Steel workers, of course, suffer both ways. This is the price humanity is still paying for an economic system where the production of massive wealth is controlled by a small privileged group interested only in profit. It does not matter whether these small privileged groups own industry directly, or control it indirectly through their control of the state (as with British Steel). While they use this control to compete with each other for the largest share of the profits, whether nationally or internationally, it is the workers who suffer.
The final lunacy of the system is that the `crisis of overproduction' is not overproduction at all. All that `surplus' steel, for instance, could help solve world hunger. Peasants around the world have to plough the land with wooden ploughshares - steel ploughshares would increase food production. But the peasants have no money anyway, so the capitalist system isn't interested - there's no profit to be made.
Why crises tend to get worse
Crises do not just take place with monotonous regularity. Marx also predicted they would get worse as time went on.
Even if investment took place at an even rate, without fits and starts, it could not stop the overall trend towards crisis. This is because the competition between capitalists (and capitalist nations) forces them to invest in labour saving equipment.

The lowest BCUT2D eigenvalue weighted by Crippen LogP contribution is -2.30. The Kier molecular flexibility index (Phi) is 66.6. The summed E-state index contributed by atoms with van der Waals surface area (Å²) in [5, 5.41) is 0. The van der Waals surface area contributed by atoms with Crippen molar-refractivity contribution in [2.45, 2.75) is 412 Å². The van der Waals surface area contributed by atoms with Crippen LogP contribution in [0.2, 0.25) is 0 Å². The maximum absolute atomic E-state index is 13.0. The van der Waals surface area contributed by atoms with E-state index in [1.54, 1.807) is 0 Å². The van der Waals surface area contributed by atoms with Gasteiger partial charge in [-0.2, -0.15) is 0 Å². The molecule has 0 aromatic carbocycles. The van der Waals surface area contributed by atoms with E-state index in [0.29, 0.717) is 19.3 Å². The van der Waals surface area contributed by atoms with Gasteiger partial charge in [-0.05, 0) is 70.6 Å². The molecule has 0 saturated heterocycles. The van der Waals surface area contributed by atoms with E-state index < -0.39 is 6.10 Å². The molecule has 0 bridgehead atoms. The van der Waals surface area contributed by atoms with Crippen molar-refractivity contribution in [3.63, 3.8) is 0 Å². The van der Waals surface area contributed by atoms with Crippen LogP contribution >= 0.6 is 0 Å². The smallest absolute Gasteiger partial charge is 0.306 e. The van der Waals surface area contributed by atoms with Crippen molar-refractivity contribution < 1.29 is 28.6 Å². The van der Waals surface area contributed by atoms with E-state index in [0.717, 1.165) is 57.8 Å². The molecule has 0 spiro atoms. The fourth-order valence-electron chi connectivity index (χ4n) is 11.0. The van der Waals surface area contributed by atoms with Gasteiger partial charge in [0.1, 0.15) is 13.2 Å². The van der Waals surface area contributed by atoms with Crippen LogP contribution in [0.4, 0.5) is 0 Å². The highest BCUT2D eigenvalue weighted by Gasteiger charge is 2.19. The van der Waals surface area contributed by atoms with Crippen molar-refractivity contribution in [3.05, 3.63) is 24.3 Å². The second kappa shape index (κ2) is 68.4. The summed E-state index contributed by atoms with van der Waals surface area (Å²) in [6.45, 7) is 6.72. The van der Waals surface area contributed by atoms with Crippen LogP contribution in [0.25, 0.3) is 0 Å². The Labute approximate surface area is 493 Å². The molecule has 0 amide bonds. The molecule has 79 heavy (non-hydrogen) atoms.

In Britain today almost all new investments are designed to cut the number of workers employed. That is why there we fewer workers in British industry today than ten years ago, even though output has increased over that time.
Only by `rationalising production', by `increasing productivity' and by cutting the workforce can one capitalist get a bigger share of the cake than another. But the result for the system as a whole is devastating. For it means that the number of workers does not increase at anything like the same speed as investment.
Yet it is the labour a/workers that is the source of the profits, the fuel that keeps the system going. If you make bigger and bigger investments, without a corresponding increase in the source of profits, you are heading for a breakdown - just as surely as if you expected to drive a Jaguar on the amount of petrol needed to keep a Mini going.
That is why Marx argued 100 years ago that the very success of capitalism in piling up huge investments in new equipment led to a `tendency of the rate of profit to decline' which means ever-worsening crises.
His argument can be applied very simply to capitalism today. Instead of the old picture of `bad times' turning into `good times', of slumps turning into booms, we seem to be in a never ending slump. Any spell of upturn, any drop in unemployment, is limited and short lived.
Apologists for the system say this is because investment is not high enough. Without new investment there are no new jobs, without new jobs there's no money to buy new goods. So far, we can agree with them - but we don't agree with their explanation of why this is happening.
They blame wages. Wages are too high, they say, which cuts profits to the bone. Capitalists are frightened to invest because they won't get `sufficient reward'.